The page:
Just weeks after her husband Michael shipped off to his deployment in Kuwait, Marlton’s Melissa Costello is already feeling the strain. The couple’s 4-year-old daughter Sophia doesn’t quite understand why her father isn’t home. Their eldest son Demitrius, 15, has suddenly found himself as the reluctant man of the house. And the hardest hit, 8-year-old Isabella, “is more emotional. She cries at night for her daddy,” Costello says.
For the Costellos, the six-month deployment, which began just before Christmas, was not a total surprise. Michael, a former U.S. Marine, had enlisted in the New Jersey Air National Guard’s 177th Fighter Wing in 2000 to take advantage of the G.I. Bill. But, while he’s served overseas before, traveling to Korea and Japan, this is the first time Tech Sergeant Michael Costello has had to leave his wife and kids behind.
“It’s hard,” Melissa says. “It’s constant work. I’m up early in the morning and it’s all day, running all over the place, school, homework, activities—worrying ‘Did I pay this bill? Did I pay that bill?’—stupid things my husband takes care of, that I take for granted.”
Throughout South Jersey, men and women in the armed forces continue to heed the call of duty this year, as they push off for deployments throughout the Middle East. While the challenges of being sent into action are fairly evident, the general public often forgets the battles waged on the home front. “There’s the soldier that deploys; then, there’s the family that’s left back here to try to keep everything together,” says Medford resident and Army National Guard Major Carmen Marie Tucker, of the 119th Battalion. “I think, in a lot of ways, it’s easier to be gone and be away from home because you’re fixed on what you’re doing.”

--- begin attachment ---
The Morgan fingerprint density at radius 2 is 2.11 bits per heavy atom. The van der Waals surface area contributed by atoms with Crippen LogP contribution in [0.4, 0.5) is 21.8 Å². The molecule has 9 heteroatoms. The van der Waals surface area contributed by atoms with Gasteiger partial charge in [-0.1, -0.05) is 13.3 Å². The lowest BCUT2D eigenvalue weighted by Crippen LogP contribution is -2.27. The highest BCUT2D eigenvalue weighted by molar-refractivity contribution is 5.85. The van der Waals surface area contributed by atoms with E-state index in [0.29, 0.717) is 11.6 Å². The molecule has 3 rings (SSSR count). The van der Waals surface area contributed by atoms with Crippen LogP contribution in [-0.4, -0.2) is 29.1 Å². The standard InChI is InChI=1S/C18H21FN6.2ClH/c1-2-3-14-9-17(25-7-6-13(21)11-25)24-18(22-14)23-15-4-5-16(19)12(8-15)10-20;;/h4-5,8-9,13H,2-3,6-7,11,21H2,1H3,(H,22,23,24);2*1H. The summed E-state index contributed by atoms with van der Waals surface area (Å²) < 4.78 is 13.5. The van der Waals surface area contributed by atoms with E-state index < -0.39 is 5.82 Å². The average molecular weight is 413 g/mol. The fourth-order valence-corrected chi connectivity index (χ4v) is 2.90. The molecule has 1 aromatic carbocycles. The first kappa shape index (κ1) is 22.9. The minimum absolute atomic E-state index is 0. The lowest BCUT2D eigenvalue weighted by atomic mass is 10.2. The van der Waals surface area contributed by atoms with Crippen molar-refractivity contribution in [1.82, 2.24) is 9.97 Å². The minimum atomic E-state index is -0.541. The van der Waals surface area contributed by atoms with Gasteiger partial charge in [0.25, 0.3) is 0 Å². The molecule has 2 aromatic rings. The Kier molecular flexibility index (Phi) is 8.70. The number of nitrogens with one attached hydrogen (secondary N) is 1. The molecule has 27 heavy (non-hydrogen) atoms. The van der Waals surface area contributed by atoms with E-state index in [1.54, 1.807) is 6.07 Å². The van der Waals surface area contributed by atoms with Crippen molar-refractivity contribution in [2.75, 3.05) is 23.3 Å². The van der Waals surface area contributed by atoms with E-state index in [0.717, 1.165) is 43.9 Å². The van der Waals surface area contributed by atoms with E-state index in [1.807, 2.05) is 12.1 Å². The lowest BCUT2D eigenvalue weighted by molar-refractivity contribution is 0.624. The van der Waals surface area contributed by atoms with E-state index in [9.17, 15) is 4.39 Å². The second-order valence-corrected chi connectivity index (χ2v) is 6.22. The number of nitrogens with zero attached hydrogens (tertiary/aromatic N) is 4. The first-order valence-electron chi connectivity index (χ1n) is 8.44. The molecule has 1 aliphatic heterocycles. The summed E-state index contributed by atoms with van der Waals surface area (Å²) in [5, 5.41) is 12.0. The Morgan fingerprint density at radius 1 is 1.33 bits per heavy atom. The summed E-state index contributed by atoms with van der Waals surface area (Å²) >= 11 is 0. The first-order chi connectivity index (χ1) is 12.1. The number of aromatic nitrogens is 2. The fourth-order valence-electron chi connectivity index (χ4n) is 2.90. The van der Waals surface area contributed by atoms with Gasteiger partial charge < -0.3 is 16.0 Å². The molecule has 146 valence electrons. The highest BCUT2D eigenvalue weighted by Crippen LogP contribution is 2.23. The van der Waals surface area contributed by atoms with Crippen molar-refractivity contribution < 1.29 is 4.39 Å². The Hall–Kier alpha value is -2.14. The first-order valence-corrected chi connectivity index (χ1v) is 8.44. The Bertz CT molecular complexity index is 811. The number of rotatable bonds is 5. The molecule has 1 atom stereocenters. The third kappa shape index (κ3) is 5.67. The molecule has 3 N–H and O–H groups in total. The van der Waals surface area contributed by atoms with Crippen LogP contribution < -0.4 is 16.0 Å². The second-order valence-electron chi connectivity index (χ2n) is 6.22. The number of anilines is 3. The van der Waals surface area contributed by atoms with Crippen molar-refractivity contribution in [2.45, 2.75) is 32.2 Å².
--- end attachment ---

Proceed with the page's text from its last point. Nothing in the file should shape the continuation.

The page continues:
That depth of emotion was evident in mid-December at Rowan University, during a farewell celebration for Tucker and nearly 70 other New Jersey National Guardsmen, all shipping out for yearlong deployments in Afghanistan.
A full-time employee of the Guard for the past 22 years, Tucker says this mission to Afghanistan—where she will oversee logistical support—is her first deployment. Unlike some of her peers, she doesn’t have children at home. But she does have a husband, Tom, whom she’ll be leaving behind. “A lot of us are married and it’s a partnership,” Tucker says. “You do the things the other doesn’t do. If the other one is gone, you have to fill in the gap somehow, which is difficult because we’re a busy society. The person that stays back ends up picking up the slack. That’s what our families will be going through. They have more stress on them.”
The strain can be especially painful for young families, those with small children to care for, mortgages to pay, driveways to shovel and cars to fix. Many of those deploying with the 119th are just starting their families, uncertain of how they’ll face these new challenges.
Among them is Matthew Jablonsky. The Voorhees resident joined the Army Guard in 2007, a year before he graduated from Eastern Regional High School. During the year he’ll be in Afghanistan, his life and his job at Harris Tea Company in Moorestown will be put on hold.
Jablonsky’s biggest concern is leaving behind his 19-month-old daughter, Taylor. Jablonsky hopes to stay in touch with his baby girl in any way he can. “For what it’s worth, we’ll have the Internet,” Jablonsky says. “I’m planning on writing a lot of letters to her, so hopefully she’ll learn to read at a young age!”
Melissa Costello, meanwhile, is busy rallying not only her family, but also the community, in support of her husband’s 177th Civil Engineering Squadron. In December, when Michael and 17 other men and women received assignments to scattered locations in Afghanistan, Iraq and Kuwait, she organized a surprise send-off event at Marlton’s VFW hall. She and others loaded boxes with supplies and goodies for the troops to take with them, and drew support from local businesses and even high school friends who came out to wish Michael and his fellow airmen farewell.
“It just made me feel good,” Costello says. “I wanted them to feel they are loved and appreciated.”
Still, she says, she won’t feel completely relieved until her husband is back home in South Jersey. “When he left, he left everything in order. That was my reality check,” she says. “I think a lot of people don’t see the constant worry in your head. It doesn’t matter where these men are stationed. It’s always in the back of your head: ‘What if he doesn’t come home?’”
Published (and copyrighted) in South Jersey Magazine, Volume 7, Issue 11 (February, 2011).
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